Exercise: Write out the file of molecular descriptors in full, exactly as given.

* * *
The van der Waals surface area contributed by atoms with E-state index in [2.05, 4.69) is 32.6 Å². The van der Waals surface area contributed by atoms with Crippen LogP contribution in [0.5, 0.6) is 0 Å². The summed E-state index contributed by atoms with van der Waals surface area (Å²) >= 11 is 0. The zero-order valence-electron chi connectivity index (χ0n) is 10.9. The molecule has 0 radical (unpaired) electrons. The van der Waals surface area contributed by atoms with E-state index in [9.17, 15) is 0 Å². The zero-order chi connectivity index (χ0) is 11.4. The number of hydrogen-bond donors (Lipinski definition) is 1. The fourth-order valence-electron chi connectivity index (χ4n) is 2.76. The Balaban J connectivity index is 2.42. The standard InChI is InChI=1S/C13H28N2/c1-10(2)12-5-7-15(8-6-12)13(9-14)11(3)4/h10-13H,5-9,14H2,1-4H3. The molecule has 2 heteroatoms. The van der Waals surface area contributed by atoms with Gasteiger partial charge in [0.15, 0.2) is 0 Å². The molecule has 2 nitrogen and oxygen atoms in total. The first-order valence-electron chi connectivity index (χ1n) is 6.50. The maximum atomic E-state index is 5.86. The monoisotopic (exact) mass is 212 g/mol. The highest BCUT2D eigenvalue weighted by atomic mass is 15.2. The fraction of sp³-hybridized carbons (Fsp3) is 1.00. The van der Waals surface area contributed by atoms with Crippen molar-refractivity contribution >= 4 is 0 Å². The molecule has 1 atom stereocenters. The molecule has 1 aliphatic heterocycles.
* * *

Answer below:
The van der Waals surface area contributed by atoms with E-state index in [2.05, 4.69) is 32.6 Å². The van der Waals surface area contributed by atoms with Crippen LogP contribution in [0.5, 0.6) is 0 Å². The summed E-state index contributed by atoms with van der Waals surface area (Å²) >= 11 is 0. The zero-order valence-electron chi connectivity index (χ0n) is 10.9. The molecule has 0 radical (unpaired) electrons. The van der Waals surface area contributed by atoms with E-state index in [9.17, 15) is 0 Å². The zero-order chi connectivity index (χ0) is 11.4. The number of hydrogen-bond donors (Lipinski definition) is 1. The fourth-order valence-electron chi connectivity index (χ4n) is 2.76. The Balaban J connectivity index is 2.42. The standard InChI is InChI=1S/C13H28N2/c1-10(2)12-5-7-15(8-6-12)13(9-14)11(3)4/h10-13H,5-9,14H2,1-4H3. The molecule has 2 heteroatoms. The van der Waals surface area contributed by atoms with Gasteiger partial charge in [0.15, 0.2) is 0 Å². The molecule has 2 nitrogen and oxygen atoms in total. The first-order valence-electron chi connectivity index (χ1n) is 6.50. The maximum atomic E-state index is 5.86. The monoisotopic (exact) mass is 212 g/mol. The highest BCUT2D eigenvalue weighted by atomic mass is 15.2. The fraction of sp³-hybridized carbons (Fsp3) is 1.00. The van der Waals surface area contributed by atoms with Crippen molar-refractivity contribution >= 4 is 0 Å². The molecule has 1 atom stereocenters. The molecule has 1 aliphatic heterocycles.